1. Thanks, please excuse the journalistic whim. The main implication is that Google providing the single largest share to Mozilla Foundation’s revenues may not augur well for the future of the Firefox browser. If Google decides not to renew the contract with Mozilla after November 2020, they might be unable to operate in future. Imagine your biggest competitor also being your most important client. That’s a pretty bad position to be in.

      1. “If Google decides not to renew the contract with Mozilla after November 2020″
        There’s always DuckDuckGo.

        ” Imagine your biggest competitor also being your most important client.”
        Google will be taking over the browser market. Even the mighty Microsoft has switched to Google’s engine. Did I hear someone say ‘incipient monopoly’?

        How many browsers have incorporated Google’s Safe Browsing checking?

  2. Mozilla has made a ton of money over the years. They made so much, Firefox stagnated, the head honchos got fat and they lost the market share (and lots of goodwill) they enjoyed for so many years. They started running the numbers and gasp! in a few years, they realized they would cease to exist.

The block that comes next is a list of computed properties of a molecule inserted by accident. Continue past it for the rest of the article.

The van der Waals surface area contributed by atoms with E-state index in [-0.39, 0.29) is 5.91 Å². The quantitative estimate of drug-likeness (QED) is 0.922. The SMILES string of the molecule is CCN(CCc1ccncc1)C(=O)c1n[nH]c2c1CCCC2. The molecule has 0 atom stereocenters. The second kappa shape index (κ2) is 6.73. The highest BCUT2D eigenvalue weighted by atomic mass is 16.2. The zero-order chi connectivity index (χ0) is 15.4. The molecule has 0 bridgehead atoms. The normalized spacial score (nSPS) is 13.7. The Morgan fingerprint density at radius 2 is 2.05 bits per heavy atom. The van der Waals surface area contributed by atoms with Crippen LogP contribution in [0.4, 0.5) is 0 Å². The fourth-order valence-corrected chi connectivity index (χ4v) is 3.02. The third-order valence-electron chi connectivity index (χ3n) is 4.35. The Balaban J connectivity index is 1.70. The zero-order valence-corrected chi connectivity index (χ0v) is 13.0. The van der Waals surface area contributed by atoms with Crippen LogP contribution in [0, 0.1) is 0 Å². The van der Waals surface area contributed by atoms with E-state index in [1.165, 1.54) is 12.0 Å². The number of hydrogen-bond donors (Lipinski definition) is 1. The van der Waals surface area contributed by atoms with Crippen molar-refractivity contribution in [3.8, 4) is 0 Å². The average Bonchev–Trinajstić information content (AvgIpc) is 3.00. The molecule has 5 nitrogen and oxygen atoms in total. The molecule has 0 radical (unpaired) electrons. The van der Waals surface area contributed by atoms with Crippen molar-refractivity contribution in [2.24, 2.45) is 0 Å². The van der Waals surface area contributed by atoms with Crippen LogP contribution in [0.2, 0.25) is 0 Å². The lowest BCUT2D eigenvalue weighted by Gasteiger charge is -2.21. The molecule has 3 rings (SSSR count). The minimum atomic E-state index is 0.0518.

In desperation, they finally got around to Quantum. You are right… Mozilla is 100% dependent on Google. But… Google (sorta’) needs them like Microsoft needed Apple a couple of decades ago. It’s a tough read for Mozilla. They realize they need to diversify but are afraid of stepping on the master’s shoes.

    They cowardly abandoned FirefoxOS, – KaiOS took the code (Open Source) and let Google buy their way into their ecosystem. So now Google is basically FirefoxOS now. When Mozilla tossed their OS away (and their only attempt to branch out), they also tossed any thoughts of slowly building a search alternative (DDG, Startpage, Qwant have been able to do it with a lot less) and other products that directly compete with Google (which is nearly everything). They kneeled before Zod.

    Mozilla can do so many things on the Web but (because of their dependence on Google) still take on the role of bit-player. FirefoxOS was the turning point. It gave them their own platform but it was too much of a risk and so they catered to the smallest of markets overseas – doomed to failure from the very start.

    They could partner with KDE or Mint, partner with a hardware vendor and boom! A Firefox distro. All the other guys are doing it now but, I think, Mozilla management needs a complete overhaul from their very conservative and corporate beginnings (Netscape).